• Only one reviewer, Todd Haselton, tested the improved water resistance of the iPhone XS.  He said that he put the iPhone XS "in a fountain about 1 foot deep for five minutes and it was totally fine after I took it out."
  • The screen on the iPhone XS supposed to be more durable.  Nevertheless, Joanna Stern reported that the screen on her iPhone XS Max cracked after “a minor fall onto wood."
  • The built-in speakers are noticeably better.  Raymond Wong says that there is more separation between the left and right channels.  And many reviewers noted that the sound is noticeably louder.
  • The iPhone XS is noticeably faster.  Raymond Wong notes that complicated games like Fortnite play better on the iPhone XS.  And Joanna Stern noted that even "[e]veryday actions are faster too — even just pressing the reply button in the Gmail app."  Several folks noted that Face ID is also faster and thus works better.
  • If you use a wireless charger, it will work better with the iPhone XS because the iPhone XS is more forgiving about where you place the iPhone on the charger.

My iPhone XS is supposed to be delivered this Friday.  In light of these initial reviews, I'll definitely be taking lots of pictures this weekend to see what I think about the improvements.  And I hope that I notice the speed increases in everyday actions, as Joanna Stern pointed out.

Categories: iPhone Web Sites

iOS 12 will be released today, along with watchOS 5

iPhone J.D. - Mon, 09/17/2018 - 01:05

Today, Apple will release as a software update the latest version of the operating system for the iPhone and iPad, iOS 12.  Apple previewed the features of iOS 12 three months ago, and you can click here to read what is new.  Note that I discussed the new version of FaceTime in that post, but Apple has decided to wait a little bit longer before rolling out the group FaceTime feature.

The feature that I am most looking forward to is Siri Shortcuts.  I like the Workflow app, and now that it is built-in to the operating system it will be so much more powerful.  I like that iOS 12 will recommend shortcuts to you, making this feature accessible to everyone.  But I'm especially interested to see all of the great shortcuts that power users will be able to dream up and share.

Moreover, when apps are updated to support shortcuts, they can become much more powerful.  Here's a great example.  I often wear my AirPods to listen to a podcast or music as I am walking through an airport to catch a flight.  Wit the TripIt app installed on my iPhone, I can say "Hey Siri, upcoming flight" and TripIt will (1) tell my my next flight number such as Delta 123, (2) tell me how long I have before the flight departs, (3) tell me the gate number, and (4) tell me the flight's status.  (Note that #4, flight status, is only available if you pay for the TripIt Pro service, but the other features work for everyone.)  That is precisely the information that I want as I'm walking through the airport, and if I'm wearing my AirPods, Siri can just talk to me without me needing to look down at my iPhone screen.  And this is just one example of what the TripIt app can do with shortcuts.  And TripIt is just one of countless apps that will be updated to support shortcuts.  This is cool stuff.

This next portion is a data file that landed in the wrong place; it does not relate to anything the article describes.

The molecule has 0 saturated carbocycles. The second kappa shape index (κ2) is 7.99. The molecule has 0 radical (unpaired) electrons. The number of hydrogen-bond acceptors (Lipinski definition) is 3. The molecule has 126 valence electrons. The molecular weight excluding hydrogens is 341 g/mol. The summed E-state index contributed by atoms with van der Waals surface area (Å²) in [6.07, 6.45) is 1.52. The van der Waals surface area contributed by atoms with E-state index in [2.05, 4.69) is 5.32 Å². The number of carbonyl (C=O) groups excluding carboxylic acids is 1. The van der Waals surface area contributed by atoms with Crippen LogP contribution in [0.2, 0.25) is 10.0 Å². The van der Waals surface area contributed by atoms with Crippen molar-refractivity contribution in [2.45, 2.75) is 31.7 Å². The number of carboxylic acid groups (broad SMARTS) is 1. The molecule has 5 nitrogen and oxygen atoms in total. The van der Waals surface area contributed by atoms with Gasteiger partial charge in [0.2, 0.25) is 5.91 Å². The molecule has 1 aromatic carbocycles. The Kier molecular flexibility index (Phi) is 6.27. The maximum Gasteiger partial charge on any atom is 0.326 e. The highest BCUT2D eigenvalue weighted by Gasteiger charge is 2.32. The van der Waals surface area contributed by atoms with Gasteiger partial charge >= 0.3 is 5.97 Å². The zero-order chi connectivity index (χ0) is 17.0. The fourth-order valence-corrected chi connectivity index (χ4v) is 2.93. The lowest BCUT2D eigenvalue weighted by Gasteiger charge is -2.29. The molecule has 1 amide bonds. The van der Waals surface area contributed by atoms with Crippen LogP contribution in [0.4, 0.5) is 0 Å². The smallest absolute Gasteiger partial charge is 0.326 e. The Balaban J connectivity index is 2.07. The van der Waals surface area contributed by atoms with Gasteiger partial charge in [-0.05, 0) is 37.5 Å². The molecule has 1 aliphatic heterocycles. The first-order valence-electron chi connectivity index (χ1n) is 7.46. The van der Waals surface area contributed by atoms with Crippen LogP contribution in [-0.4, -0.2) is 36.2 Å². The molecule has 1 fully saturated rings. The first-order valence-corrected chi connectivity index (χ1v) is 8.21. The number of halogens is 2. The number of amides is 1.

I'm also looking forward to the improvements to notifications.  In iOS 12, they are even easier to manage and organize.

It's always a good idea to backup your device before you install a major new update such as iOS 12.  Last night, I backed up my iPhone and my iPad to my iMac so that I would be ready.  The update is typically available around 10am Pacific / 1pm Eastern, and I always recommend that you wait a few hours before updating because there have been a few times in the past when Apple had to pull an update shortly after release because a bug was discovered. 

watchOS 5

In addition to iOS 12, Apple is also releasing watchOS 5 today.  I discussed the major new features in this post.  There are fitness improvements, the new Walkie-Talkie feature, support for Siri Shortcuts, podcast support, improved notifications, and more.  Thus, if you already have an Apple Watch on your wrist, today it gets better.

Categories: iPhone Web Sites

In the news

iPhone J.D. - Fri, 09/14/2018 - 03:29

Early this morning, Apple started taking orders for the iPhone XS, the iPhone XS Max, and the newly redesigned Series 4 version of the Apple Watch.  I placed orders for an iPhone XS and the Series 4 Apple Watch.  At the time that I placed my orders, the delivery date for the iPhone XS and the aluminum version of the Series 4 Apple Watch was September 21.  However, I ordered the Stainless Steel version of the Apple Watch, and even though I placed my order immediately when the Apple Store opened, my Stainless Steel model has a delivery date of September 28 to October 2.  For folks looking to get the iPhone XS Max, I see that it did not take very long for delivery dates to go past September 21 for many of the configurations.  It will be interesting to see what kind of demand there is for all of the new products announced this week and how far back the delivery dates start to slip.  And now, the news of note from this busy week in the iPhone and Apple Watch world: